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A gradient of childhood self-control predicts health, wealth, and public safety

  • 15 noviembre 2016
  • Ingresado por: Jane Piazer
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A gradient of childhood self-control predicts health, wealth, and public safety

Policy-makers are considering large-scale programs aimed at selfcontrol to improve citizens’ health and wealth and reduce crime. Experimental and economic studies suggest such programs could reap benefits. Yet, is self-control important for the health, wealth, and public safety of the population? Following a cohort of 1,000 children from birth to the age of 32 y, we show that childhood selfcontrol predicts physical health, substance dependence, personal finances, and criminal offending outcomes, following a gradient of self-control. Effects of children’s self-control could be disentangled from their intelligence and social class as well as from mistakes they made as adolescents. In another cohort of 500 sibling-pairs, the sibling with lower self-control had poorer outcomes, despite shared family background. Interventions addressing self-control might reduce a panoply of societal costs, save taxpayers money, and promote prosperity.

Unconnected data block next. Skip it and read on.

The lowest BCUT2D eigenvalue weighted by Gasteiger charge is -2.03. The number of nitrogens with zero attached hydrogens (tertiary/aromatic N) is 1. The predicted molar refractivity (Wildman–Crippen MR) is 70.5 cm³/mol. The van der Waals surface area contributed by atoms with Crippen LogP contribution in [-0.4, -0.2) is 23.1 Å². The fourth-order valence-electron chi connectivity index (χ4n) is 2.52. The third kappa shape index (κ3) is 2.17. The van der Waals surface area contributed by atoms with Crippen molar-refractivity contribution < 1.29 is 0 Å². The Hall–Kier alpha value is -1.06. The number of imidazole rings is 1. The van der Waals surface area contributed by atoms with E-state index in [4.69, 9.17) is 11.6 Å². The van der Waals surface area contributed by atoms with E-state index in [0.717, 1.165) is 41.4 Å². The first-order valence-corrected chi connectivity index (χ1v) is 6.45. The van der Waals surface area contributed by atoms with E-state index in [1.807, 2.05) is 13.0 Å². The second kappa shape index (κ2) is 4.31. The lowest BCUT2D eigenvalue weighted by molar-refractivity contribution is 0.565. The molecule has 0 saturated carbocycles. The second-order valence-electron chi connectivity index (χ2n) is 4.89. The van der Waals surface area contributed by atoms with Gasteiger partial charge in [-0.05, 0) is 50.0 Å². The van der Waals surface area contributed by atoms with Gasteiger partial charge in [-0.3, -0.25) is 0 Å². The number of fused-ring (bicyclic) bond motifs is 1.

Categoría:Publicaciones
País:Estados Unidos de América
Idioma:Inglés
Año:2010
Institución:PNAS
Autor:Moffitt, T., Arseneault., L., Belsky, D., Dickson, N., Hancox, R., Harrington, H., Houts, R., Poulton, R., Roberts, B., Ross, S., Sears, M., Thomson, M., y Caspi, A.
Información Adicional:Improved health and wealth for crime reduction

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